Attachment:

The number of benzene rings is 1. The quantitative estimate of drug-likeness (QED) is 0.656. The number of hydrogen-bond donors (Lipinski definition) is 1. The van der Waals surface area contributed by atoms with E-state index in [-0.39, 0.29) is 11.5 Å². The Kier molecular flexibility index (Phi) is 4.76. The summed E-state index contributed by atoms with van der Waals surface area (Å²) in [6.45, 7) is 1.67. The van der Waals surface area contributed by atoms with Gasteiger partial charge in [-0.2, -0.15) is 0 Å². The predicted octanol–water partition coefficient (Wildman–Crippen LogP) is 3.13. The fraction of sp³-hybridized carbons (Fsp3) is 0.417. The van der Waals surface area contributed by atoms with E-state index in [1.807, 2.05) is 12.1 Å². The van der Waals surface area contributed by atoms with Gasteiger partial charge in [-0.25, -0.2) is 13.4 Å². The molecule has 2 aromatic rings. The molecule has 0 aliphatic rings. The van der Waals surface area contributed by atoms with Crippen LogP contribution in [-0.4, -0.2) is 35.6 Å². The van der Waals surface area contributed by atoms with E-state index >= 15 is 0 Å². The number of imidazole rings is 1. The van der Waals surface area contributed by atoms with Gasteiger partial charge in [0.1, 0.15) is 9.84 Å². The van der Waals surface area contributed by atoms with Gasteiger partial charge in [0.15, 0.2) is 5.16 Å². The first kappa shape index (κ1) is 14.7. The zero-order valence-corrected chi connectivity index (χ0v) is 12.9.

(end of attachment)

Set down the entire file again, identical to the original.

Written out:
The number of benzene rings is 1. The quantitative estimate of drug-likeness (QED) is 0.656. The number of hydrogen-bond donors (Lipinski definition) is 1. The van der Waals surface area contributed by atoms with E-state index in [-0.39, 0.29) is 11.5 Å². The Kier molecular flexibility index (Phi) is 4.76. The summed E-state index contributed by atoms with van der Waals surface area (Å²) in [6.45, 7) is 1.67. The van der Waals surface area contributed by atoms with Gasteiger partial charge in [-0.2, -0.15) is 0 Å². The predicted octanol–water partition coefficient (Wildman–Crippen LogP) is 3.13. The fraction of sp³-hybridized carbons (Fsp3) is 0.417. The van der Waals surface area contributed by atoms with E-state index in [1.807, 2.05) is 12.1 Å². The van der Waals surface area contributed by atoms with Gasteiger partial charge in [-0.25, -0.2) is 13.4 Å². The molecule has 2 aromatic rings. The molecule has 0 aliphatic rings. The van der Waals surface area contributed by atoms with Crippen LogP contribution in [-0.4, -0.2) is 35.6 Å². The van der Waals surface area contributed by atoms with E-state index >= 15 is 0 Å². The number of imidazole rings is 1. The van der Waals surface area contributed by atoms with Gasteiger partial charge in [0.1, 0.15) is 9.84 Å². The van der Waals surface area contributed by atoms with Gasteiger partial charge in [0.15, 0.2) is 5.16 Å². The first kappa shape index (κ1) is 14.7. The zero-order valence-corrected chi connectivity index (χ0v) is 12.9.